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Oxypurinol pharmacokinetics and pharmacodynamics in healthy volunteers: Influence of BCRP Q141K polymorphism and patient characteristics.

  • Author(s): Vora, Bianca
  • Brackman, Deanna J
  • Zou, Ling
  • Garcia-Cremades, Maria
  • Sirota, Marina
  • Savic, Radojka M
  • Giacomini, Kathleen M
  • et al.

Published Web Location

https://doi.org/10.1111/cts.12992
Abstract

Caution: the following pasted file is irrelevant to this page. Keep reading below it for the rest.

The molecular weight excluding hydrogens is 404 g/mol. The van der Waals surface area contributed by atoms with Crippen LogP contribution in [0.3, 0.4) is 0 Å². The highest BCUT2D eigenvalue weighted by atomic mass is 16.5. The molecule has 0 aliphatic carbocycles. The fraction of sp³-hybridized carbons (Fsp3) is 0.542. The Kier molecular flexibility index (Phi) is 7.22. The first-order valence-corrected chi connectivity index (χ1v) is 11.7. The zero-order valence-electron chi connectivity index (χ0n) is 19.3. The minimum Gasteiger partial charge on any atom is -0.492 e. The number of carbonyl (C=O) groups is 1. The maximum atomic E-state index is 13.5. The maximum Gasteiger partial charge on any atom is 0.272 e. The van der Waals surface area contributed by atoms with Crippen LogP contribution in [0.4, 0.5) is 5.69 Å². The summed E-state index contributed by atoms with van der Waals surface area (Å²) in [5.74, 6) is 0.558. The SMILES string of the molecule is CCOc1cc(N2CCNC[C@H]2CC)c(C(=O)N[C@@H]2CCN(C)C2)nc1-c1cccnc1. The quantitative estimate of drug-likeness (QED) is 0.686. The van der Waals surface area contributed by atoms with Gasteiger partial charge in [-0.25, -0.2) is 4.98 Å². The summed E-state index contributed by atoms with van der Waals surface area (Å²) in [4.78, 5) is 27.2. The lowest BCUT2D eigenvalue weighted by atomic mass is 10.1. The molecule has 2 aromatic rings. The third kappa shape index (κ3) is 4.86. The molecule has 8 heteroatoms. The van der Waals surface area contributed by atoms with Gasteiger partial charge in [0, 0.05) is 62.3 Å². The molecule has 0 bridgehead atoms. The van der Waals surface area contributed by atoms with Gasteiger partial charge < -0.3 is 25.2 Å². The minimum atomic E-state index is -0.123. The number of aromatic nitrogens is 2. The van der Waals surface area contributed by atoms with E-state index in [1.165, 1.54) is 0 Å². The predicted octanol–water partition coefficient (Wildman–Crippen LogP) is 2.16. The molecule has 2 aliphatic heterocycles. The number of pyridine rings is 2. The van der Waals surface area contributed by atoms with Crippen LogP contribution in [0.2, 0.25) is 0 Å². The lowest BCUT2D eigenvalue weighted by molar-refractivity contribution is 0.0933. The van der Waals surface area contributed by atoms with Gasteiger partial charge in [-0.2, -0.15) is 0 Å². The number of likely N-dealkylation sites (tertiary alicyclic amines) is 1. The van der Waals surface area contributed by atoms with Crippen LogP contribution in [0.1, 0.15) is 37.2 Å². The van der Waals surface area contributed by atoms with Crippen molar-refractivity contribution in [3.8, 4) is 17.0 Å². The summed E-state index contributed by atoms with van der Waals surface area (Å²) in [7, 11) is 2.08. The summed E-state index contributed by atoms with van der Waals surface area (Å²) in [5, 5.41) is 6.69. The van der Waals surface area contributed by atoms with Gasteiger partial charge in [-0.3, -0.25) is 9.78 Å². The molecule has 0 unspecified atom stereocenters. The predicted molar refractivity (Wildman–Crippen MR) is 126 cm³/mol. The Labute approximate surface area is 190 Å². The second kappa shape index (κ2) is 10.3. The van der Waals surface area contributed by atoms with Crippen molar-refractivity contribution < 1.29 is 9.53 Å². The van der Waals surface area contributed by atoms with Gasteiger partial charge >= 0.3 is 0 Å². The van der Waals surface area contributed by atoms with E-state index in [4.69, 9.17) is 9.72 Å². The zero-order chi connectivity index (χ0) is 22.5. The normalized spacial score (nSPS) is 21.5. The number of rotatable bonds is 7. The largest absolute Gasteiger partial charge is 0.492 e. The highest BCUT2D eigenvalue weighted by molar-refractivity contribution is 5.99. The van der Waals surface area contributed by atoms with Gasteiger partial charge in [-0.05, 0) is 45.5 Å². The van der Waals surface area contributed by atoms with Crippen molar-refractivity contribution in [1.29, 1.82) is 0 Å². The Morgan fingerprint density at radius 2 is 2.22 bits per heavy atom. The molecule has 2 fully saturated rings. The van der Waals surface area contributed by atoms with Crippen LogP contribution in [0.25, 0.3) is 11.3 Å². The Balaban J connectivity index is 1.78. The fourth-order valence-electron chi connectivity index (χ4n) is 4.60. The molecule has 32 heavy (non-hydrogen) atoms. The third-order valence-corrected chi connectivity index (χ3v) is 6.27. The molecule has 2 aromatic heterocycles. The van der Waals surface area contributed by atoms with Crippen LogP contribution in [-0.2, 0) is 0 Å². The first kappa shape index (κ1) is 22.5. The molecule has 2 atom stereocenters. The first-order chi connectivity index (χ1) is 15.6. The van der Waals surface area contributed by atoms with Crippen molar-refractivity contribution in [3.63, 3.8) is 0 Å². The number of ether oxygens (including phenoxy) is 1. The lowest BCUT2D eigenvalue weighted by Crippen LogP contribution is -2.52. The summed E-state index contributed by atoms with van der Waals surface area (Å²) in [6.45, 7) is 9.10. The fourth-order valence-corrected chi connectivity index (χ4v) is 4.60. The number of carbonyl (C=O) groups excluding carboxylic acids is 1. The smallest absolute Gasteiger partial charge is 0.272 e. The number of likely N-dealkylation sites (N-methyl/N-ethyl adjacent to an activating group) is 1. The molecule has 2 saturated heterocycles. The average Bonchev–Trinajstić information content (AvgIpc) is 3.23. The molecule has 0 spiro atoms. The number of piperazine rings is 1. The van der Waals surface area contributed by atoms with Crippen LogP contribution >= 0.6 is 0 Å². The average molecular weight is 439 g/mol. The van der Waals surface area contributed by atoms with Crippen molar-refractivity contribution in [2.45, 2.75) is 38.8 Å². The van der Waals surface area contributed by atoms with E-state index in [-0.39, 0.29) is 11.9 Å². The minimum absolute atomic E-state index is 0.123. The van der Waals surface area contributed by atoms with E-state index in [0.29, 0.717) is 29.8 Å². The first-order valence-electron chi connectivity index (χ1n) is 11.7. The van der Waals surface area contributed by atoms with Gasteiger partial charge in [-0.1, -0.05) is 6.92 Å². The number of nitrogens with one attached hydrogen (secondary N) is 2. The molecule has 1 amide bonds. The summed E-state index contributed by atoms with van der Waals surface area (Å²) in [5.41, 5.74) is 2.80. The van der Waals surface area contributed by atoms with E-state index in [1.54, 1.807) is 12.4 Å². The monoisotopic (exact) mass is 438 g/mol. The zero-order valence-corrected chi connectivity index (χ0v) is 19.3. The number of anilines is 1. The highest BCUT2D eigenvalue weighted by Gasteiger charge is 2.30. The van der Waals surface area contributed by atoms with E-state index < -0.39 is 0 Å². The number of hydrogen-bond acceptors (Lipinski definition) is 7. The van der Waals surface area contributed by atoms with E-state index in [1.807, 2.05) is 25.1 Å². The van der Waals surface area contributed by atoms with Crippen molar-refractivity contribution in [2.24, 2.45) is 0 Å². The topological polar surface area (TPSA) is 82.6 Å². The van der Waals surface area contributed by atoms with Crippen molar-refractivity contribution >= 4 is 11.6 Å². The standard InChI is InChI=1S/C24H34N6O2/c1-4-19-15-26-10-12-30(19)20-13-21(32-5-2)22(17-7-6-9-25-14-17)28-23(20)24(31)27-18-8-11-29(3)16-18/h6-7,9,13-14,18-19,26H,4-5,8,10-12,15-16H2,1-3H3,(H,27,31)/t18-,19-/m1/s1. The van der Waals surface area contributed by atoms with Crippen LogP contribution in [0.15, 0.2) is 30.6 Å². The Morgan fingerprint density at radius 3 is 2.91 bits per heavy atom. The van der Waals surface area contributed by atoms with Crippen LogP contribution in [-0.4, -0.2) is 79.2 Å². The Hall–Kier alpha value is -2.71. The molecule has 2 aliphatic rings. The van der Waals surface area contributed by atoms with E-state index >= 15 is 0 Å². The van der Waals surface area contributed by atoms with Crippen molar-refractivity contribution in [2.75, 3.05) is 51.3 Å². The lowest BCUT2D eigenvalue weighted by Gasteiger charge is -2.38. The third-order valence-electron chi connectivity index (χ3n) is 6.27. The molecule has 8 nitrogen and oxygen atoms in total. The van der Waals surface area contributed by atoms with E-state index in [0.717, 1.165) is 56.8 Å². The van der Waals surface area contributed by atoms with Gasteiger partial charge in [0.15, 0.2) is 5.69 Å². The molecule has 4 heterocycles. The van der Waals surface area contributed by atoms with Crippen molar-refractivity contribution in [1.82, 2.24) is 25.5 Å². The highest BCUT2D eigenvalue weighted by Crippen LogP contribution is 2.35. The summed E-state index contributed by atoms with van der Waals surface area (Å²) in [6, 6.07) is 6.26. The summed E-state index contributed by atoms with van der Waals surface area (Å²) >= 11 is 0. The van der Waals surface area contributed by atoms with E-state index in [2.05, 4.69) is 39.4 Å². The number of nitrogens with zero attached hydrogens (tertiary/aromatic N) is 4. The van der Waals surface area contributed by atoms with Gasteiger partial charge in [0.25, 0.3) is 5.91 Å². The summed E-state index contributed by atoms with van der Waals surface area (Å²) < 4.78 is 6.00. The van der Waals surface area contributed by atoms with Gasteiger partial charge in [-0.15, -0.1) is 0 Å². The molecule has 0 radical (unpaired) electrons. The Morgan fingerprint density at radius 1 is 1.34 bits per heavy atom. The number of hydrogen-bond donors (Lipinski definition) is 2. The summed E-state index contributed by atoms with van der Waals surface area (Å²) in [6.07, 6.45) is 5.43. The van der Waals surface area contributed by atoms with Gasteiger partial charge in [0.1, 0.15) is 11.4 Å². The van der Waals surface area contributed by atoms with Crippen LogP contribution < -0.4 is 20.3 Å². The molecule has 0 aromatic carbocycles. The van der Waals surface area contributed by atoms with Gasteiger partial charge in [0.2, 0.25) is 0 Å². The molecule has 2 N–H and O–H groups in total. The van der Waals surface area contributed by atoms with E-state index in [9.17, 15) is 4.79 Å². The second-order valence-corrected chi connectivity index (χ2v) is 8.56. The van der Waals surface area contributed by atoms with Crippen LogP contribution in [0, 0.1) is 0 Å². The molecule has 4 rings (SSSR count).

The missense variant, breast cancer resistance protein (BCRP) p.Q141K, which encodes a reduced function BCRP, has been linked to poor response to allopurinol. Using a multifaceted approach, we aimed to characterize the relationship(s) between BCRP p.Q141K, the pharmacokinetics (PK) and pharmacodynamics (PD) of oxypurinol (the active metabolite of allopurinol), and serum uric acid (SUA) levels. A prospective clinical study (NCT02956278) was conducted in which healthy volunteers were given a single oral dose of 300 mg allopurinol followed by intensive blood sampling. Data were analyzed using noncompartmental analysis and population PK/PD modeling. Additionally, electronic health records were analyzed to investigate whether clinical inhibitors of BCRP phenocopied the effects of the p.Q141K variant with respect to SUA. Subjects homozygous for p.Q141K had a longer half-life (34.2 ± 12.2 h vs. 19.1 ± 1.42 h) of oxypurinol. The PK/PD model showed that women had a 24.8% lower volume of distribution. Baseline SUA was affected by p.Q141K genotype and renal function; that is, it changed by 48.8% for every 1 mg/dl difference in serum creatinine. Real-world data analyses showed that patients prescribed clinical inhibitors of BCRP have higher SUA levels than those that have not been prescribed inhibitors of BCRP, consistent with the idea that BCRP inhibitors phenocopy the effects of p.Q141K on uric acid levels. This study identified important covariates of oxypurinol PK/PD that could affect its efficacy for the treatment of gout as well as a potential side effect of BCRP inhibitors on increasing uric acid levels, which has not been described previously.

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